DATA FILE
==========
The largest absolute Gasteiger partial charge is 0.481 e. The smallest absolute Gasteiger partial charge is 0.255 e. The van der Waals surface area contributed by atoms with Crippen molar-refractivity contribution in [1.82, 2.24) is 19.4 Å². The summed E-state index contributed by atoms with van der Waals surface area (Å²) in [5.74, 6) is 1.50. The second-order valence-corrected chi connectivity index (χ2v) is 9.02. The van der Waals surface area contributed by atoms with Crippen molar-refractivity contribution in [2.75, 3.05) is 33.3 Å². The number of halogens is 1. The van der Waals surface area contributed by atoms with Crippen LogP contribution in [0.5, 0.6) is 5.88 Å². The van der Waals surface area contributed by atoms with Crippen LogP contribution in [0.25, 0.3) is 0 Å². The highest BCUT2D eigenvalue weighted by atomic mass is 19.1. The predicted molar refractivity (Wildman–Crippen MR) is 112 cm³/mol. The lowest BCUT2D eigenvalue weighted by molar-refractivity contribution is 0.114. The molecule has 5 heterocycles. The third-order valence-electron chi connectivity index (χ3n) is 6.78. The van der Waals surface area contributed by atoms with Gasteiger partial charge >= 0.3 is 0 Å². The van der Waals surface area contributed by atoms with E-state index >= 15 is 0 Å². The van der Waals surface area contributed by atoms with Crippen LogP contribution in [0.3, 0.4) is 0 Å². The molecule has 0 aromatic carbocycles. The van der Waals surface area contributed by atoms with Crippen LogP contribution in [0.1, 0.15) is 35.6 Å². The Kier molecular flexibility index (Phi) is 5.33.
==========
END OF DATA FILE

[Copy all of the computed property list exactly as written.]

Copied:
The largest absolute Gasteiger partial charge is 0.481 e. The smallest absolute Gasteiger partial charge is 0.255 e. The van der Waals surface area contributed by atoms with Crippen molar-refractivity contribution in [1.82, 2.24) is 19.4 Å². The summed E-state index contributed by atoms with van der Waals surface area (Å²) in [5.74, 6) is 1.50. The second-order valence-corrected chi connectivity index (χ2v) is 9.02. The van der Waals surface area contributed by atoms with Crippen molar-refractivity contribution in [2.75, 3.05) is 33.3 Å². The number of halogens is 1. The van der Waals surface area contributed by atoms with Crippen LogP contribution in [0.5, 0.6) is 5.88 Å². The van der Waals surface area contributed by atoms with Crippen LogP contribution in [0.25, 0.3) is 0 Å². The highest BCUT2D eigenvalue weighted by atomic mass is 19.1. The predicted molar refractivity (Wildman–Crippen MR) is 112 cm³/mol. The lowest BCUT2D eigenvalue weighted by molar-refractivity contribution is 0.114. The molecule has 5 heterocycles. The third-order valence-electron chi connectivity index (χ3n) is 6.78. The van der Waals surface area contributed by atoms with Gasteiger partial charge >= 0.3 is 0 Å². The van der Waals surface area contributed by atoms with E-state index >= 15 is 0 Å². The van der Waals surface area contributed by atoms with Crippen LogP contribution in [0.3, 0.4) is 0 Å². The molecule has 0 aromatic carbocycles. The van der Waals surface area contributed by atoms with Crippen LogP contribution in [0.1, 0.15) is 35.6 Å². The Kier molecular flexibility index (Phi) is 5.33.